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IMLA predicts BTL sector to hit £48bn by 2017

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  • 15/02/2016
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IMLA predicts BTL sector to hit £48bn by 2017
Gross lending in buy to let for 2016 is forecast to reach £43bn rising to £48bn in 2017.

The report outlined an increase in the share of total mortgage lending to 17.9% this year up from 17.7% in 2015. This is forecast to rise further in 2017 reaching 18.3%.

The Intermediary Mortgage Lenders Association (IMLA) set out its predictions in a report, The new ‘normal’ – prospects for 2016, looking at the economic factors which would affect housing and lending over the coming years.

The report reads: “…tax measures introduced in 2015 aimed at landlords are likely to be insufficient to reverse the growth of the sector against the background of strong tenant demand.

“While these changes are likely to slow the growth of buy-to-let lending for house purchase, they could actually stimulate higher buy-to-let remortgage activity as the restriction on the deduction of mortgage interest will increase borrowers’ incentive to seek out lower mortgage rates. As a result, our forecast for buy-to-let lending … sees the total continuing to rise in 2016 and 2017.”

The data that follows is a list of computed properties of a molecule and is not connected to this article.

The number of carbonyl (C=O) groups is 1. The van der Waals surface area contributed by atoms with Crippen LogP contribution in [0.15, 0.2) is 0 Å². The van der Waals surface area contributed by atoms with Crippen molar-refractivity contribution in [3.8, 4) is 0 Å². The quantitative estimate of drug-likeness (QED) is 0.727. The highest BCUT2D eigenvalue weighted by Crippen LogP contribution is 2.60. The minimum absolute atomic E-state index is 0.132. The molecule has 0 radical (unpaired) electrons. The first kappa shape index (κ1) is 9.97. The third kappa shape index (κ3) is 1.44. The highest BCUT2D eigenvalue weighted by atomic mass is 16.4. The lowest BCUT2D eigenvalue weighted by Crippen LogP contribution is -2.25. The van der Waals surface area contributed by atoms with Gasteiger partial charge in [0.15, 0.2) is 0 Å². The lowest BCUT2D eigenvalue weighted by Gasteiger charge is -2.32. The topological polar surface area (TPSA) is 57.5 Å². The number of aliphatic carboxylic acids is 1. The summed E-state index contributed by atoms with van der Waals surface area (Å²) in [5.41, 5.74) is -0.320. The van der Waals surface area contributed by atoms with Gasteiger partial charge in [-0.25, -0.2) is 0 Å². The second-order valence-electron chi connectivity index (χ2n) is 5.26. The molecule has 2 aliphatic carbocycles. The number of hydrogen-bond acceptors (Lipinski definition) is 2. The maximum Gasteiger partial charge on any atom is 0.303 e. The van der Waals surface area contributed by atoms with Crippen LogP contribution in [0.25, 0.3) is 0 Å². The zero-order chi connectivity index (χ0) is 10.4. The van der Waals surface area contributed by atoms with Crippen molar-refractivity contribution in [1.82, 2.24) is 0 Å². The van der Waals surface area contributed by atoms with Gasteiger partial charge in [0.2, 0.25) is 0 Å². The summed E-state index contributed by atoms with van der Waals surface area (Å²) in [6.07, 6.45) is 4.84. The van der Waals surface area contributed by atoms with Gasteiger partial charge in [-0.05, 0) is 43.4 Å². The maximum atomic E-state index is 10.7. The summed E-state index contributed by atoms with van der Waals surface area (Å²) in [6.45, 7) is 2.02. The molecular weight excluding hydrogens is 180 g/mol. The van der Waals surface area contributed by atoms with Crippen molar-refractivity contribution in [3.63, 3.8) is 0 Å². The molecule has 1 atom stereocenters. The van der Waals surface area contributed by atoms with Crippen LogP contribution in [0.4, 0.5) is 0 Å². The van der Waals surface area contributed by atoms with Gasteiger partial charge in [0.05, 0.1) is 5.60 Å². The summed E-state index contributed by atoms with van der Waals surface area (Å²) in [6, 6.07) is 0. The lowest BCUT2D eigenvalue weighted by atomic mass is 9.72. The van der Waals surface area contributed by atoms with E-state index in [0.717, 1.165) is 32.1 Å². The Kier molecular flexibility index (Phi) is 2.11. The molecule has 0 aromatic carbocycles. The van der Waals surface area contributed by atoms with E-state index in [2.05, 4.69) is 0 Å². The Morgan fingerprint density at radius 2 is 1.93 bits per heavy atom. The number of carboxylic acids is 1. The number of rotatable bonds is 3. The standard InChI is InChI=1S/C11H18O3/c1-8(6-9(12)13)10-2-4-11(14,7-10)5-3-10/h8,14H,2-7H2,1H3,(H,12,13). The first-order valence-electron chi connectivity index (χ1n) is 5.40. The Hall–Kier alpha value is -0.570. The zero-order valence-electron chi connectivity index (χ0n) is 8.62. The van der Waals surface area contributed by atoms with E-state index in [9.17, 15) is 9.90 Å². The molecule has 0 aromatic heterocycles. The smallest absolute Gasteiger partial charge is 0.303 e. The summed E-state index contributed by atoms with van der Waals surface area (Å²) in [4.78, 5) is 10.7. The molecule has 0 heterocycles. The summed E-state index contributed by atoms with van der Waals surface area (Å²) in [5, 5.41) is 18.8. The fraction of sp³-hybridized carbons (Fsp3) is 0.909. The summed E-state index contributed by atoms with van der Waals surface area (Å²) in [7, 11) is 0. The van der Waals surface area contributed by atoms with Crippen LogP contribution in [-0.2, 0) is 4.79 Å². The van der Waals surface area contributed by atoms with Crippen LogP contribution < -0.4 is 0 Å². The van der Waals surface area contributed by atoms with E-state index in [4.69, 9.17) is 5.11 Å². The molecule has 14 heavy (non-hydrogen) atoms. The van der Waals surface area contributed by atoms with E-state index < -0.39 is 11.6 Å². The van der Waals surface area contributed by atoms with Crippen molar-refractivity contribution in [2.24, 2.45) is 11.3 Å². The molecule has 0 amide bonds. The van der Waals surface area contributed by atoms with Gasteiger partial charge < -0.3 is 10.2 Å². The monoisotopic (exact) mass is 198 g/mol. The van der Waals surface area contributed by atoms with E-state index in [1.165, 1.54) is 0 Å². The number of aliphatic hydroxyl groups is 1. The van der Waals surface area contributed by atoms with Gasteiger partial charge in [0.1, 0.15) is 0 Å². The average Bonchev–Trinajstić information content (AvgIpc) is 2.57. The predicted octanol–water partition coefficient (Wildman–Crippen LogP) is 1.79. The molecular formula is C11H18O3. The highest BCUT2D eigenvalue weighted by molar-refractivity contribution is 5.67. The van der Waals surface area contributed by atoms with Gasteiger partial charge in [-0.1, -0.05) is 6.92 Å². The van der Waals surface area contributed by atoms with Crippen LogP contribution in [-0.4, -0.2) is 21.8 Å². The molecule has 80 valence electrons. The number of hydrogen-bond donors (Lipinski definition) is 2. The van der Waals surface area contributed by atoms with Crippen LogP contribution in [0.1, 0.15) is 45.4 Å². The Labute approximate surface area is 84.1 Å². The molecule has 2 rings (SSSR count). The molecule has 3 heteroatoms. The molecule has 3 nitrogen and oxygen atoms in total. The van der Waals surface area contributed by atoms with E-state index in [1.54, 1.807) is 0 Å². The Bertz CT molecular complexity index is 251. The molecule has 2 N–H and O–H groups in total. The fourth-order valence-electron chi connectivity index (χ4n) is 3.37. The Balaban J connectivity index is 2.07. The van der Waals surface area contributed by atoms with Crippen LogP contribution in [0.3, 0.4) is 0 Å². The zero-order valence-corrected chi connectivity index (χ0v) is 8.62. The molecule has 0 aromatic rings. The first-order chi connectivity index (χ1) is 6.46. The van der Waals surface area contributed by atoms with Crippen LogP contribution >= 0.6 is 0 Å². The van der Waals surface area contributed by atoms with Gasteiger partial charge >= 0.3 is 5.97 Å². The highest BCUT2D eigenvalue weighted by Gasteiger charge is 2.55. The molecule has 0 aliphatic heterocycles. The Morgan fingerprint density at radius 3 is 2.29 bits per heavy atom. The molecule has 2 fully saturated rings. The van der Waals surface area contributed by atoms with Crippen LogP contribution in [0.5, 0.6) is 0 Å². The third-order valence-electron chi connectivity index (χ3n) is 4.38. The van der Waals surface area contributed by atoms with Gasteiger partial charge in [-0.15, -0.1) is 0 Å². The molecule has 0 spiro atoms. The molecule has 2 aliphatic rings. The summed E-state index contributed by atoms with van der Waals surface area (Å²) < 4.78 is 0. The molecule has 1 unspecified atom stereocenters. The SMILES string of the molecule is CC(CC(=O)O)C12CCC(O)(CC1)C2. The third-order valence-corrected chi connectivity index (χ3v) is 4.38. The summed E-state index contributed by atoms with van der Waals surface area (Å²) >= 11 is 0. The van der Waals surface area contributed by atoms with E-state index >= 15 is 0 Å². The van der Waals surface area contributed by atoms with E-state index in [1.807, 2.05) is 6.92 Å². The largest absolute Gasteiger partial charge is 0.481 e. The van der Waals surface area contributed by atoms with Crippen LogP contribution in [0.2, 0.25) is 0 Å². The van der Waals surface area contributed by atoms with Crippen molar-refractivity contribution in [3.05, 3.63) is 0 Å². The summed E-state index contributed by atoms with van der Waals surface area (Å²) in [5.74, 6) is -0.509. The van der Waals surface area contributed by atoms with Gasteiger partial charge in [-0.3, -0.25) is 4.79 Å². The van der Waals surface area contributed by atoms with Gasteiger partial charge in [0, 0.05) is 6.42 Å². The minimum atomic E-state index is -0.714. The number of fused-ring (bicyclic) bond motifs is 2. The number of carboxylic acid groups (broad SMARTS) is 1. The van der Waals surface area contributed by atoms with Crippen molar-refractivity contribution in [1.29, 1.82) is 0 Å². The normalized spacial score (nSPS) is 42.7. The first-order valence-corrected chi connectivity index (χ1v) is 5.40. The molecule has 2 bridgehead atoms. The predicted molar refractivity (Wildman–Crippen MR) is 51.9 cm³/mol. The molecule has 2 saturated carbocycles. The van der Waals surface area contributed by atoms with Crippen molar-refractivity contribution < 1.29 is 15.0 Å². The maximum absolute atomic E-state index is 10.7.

Buy to let enjoyed a strong year in 2015 and despite the tax changes set to hit landlords in April, IMLA expects the sector to remain resilient. In the year to November gross buy-to-let lending reached £34.8bn, 40% above the same period in 2014. While the association warned growth in the sector would slow sharply this year, remortgaging activity and the momentum provided by an expanding private rental sector will have positive effects on lending and market share.

 

The mortgage sector overall looks set for another year of growth as gross mortgage lending is forecast to rise to £240bn this year up from Council of Mortgage Lenders’ £220bn estimate for 2015.

Total gross lending is forecast to rise further in 2017 climbing to £263bn. The trade body expects to see the strongest growth occur in the remortgage market which has historically lagged behind purchases as borrowers benefit from low mortgage rates tempting them to switch deals.

 

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